Like the Emperors of early imperial Rome, ancient Egyptian kings received formal worship during their lifetimes. However, they were mortal: this creates a duality, of divine eternal kingship and mortal body in human form.

Temples to the cult of the king at the burial place

At the burial place of each king, there is a place for the worship of that king, attested in architecture at least from the First Dynasty to the New Kingdom (about 3000-1070 BC).


First Dynasty, Second Dynasty

Old Kingdom

Middle Kingdom

New Kingdom

cult enclosures for each king buried at Abydos

pyramid complex for the cult of each king, as at Meydum

variations on the theme of the pyramid complex, as at Lahun

temples of kings on the West Bank at Thebes

Additional temples to the cult of the king

Other places of worship for the king would have included the palace, and secondary chapels in the precincts of temples to deities; in some reigns there were also major temples for the king constructed at several places in addition to the focus of the eternal cult at the burial place, most strikingly for Amenhotep III and Ramesses II.

Example of a chapel for the cult of the king (Hwt-nswt) in the precinct of the local main deity (Koptos) and a kingship temple connected with a palace (Gurob):

chapel of Nubkheperra Intef at Koptos

temple for the cult of Thutmose III

The lifespan of a temple to the cult of the king

Such temples would have had lives of varying length: there is evidence that the cult might be maintained, but the economic resources diminished, a century or two after the death of the king, as George Reisner found in his excavation of the temples in the pyramid complex of Menkaura at Gizeh. Each new king would have concentrated the resources of the land on their own cult, once the predecessor had been buried: therefore the cult probably enjoyed its peak during the lifetime of the reigning king, and its resources in land, equipment and sculpture were probably already being diverted in the immediately following reign.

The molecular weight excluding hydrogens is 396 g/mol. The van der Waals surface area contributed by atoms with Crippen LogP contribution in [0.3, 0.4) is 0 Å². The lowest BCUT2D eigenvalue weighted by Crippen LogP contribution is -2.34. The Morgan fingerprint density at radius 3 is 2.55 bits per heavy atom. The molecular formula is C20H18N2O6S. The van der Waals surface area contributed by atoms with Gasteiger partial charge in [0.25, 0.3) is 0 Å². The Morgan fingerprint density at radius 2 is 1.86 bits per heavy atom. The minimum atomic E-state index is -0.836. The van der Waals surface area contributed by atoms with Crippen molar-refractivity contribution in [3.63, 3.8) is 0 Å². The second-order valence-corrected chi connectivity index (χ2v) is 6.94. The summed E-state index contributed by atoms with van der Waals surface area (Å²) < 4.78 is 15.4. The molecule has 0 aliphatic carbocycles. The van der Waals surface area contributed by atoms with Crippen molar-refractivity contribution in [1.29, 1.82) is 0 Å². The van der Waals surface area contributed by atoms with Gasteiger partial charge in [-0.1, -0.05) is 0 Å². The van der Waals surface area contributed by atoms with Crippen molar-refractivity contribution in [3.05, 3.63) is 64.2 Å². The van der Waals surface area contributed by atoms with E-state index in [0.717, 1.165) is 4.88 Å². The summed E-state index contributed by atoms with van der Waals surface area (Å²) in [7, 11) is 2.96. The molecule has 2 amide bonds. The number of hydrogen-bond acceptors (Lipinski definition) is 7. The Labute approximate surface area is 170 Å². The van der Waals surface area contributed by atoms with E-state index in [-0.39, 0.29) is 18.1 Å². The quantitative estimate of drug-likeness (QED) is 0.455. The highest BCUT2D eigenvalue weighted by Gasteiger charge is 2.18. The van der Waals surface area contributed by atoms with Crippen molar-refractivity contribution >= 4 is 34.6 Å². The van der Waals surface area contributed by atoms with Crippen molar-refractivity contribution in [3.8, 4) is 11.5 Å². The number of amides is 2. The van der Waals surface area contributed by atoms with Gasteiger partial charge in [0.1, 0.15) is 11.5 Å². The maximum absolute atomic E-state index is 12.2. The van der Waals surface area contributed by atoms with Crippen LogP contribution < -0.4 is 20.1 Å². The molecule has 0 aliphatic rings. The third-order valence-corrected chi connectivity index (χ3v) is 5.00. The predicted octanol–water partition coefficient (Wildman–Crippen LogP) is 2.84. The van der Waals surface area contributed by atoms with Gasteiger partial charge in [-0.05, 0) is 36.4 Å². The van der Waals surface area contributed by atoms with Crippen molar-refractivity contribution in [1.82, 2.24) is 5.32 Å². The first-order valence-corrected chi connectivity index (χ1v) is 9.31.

Hymns to the King

An important literary expression of kingship cult is the Hymn to the King (in Egyptian dwA nswt). Many examples survive from the New Kingdom (about 1550-1069 BC), and there are depictions of such worship in the form of an official kneeling with arms raised before the name of the king; an example found at Memphis and dating to the reign of Saamun (Twenty-first Dynasty) is accompanied by a hieroglyphic inscription giving the phrase dwA nswt.

The ancient Egyptian expression of kingship seems not to distinguish in essence between the cult of the living and the cult of the dead king: in both stages of existence, this is the divine king. Therefore the depictions and inscriptions concerning the cult of the king cannot necessarily be dated directly from their contents. W. M. F. Petrie retrieved from the town site near Lahun a papyrus bearing hymns to King Senusret III; these are the earliest such hymns preserved in manuscript form. Their contents do not reveal whether they were to be sung in the presence, or lifetime, of the king, or in a festival or ritual involving the statues of that king in the temple for the cult of his father Senusret II at Lahun.

compare: Cult of kings after their death: the success stories